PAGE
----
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Heroes Make History Come Alive, Teachers Told

The Bozeman Daily Chronicle (Bozeman, MT) , June 21, 2005

Summary:

Kids are hungry for heroes, and telling stories like that about real heroes is a great way to make American history come alive, said Dennis Denenberg, author and retired education professor from Millersville University in Lancaster, Penn.

He spoke to two dozen Gallatin County school teachers who are learning how to use biography and storytelling to teach U.S. history.

Here's an example:

Two years after defeating the English army, George Washington faced a new danger -- his own Continental Army officers were threatening to revolt unless they received their long-promised pay from Congress.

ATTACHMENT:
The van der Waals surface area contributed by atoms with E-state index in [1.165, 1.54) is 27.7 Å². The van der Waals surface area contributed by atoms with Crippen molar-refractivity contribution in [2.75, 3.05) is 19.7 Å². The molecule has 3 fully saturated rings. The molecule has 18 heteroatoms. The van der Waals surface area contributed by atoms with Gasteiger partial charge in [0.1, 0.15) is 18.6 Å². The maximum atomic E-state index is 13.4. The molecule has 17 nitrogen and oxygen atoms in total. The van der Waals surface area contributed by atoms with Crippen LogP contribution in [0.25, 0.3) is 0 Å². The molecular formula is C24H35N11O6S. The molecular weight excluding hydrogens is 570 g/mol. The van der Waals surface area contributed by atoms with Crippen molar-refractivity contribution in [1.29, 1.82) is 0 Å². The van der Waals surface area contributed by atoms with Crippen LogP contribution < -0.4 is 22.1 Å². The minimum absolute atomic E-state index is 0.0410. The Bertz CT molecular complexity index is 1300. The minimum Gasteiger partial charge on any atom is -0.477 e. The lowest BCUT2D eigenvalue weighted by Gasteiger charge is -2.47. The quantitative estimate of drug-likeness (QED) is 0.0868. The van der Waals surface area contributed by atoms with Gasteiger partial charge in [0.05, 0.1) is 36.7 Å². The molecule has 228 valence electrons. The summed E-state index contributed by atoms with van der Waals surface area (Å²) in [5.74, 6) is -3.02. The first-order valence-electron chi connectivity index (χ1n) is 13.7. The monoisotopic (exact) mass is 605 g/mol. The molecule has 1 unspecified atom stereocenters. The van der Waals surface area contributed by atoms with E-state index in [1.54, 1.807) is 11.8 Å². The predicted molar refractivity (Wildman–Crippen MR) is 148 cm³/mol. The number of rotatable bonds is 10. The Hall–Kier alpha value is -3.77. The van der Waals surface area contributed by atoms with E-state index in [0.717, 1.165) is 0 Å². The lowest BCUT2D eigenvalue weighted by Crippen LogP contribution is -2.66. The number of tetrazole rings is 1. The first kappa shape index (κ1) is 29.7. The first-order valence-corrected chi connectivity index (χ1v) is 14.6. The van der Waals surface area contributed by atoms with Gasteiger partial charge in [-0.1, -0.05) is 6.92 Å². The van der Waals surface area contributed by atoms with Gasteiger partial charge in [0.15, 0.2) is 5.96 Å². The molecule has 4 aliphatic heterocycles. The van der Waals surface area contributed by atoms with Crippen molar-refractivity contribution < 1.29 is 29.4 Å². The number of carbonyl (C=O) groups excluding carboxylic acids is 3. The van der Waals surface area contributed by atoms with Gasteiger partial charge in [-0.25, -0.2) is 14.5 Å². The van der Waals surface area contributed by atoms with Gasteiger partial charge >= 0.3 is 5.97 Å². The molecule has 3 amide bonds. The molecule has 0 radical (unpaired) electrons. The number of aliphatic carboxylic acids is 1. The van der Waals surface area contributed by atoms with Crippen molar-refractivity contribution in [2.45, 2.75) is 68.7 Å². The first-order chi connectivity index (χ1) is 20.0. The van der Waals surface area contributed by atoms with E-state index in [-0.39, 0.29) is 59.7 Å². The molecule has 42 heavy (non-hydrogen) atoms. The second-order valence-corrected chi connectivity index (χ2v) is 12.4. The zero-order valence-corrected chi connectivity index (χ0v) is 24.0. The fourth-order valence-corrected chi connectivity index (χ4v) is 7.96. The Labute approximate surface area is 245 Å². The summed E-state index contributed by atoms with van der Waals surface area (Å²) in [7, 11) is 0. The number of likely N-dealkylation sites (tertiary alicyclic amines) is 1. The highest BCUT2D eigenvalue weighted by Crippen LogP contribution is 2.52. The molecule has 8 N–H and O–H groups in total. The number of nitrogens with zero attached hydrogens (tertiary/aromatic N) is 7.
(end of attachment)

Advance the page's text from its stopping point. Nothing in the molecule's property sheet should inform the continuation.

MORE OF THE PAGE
Washington gathered his officers to read a letter from Congress. The men were shocked when the general, a man they adored and whom many wished to make a king, pulled out his glasses, which they had not seen before. "Gentlemen, you will permit me to put on my spectacles," Washington said, "for I have grown not only gray but almost blind in the service of my country."

Chastened and moved to tears, the officers agreed to give Congress more time to pay them.

Two projects are under way in Bozeman this summer to improve teaching of American history, both made possible by grants of nearly $1 million from the U.S. Education Department.

Subjects Covered: education


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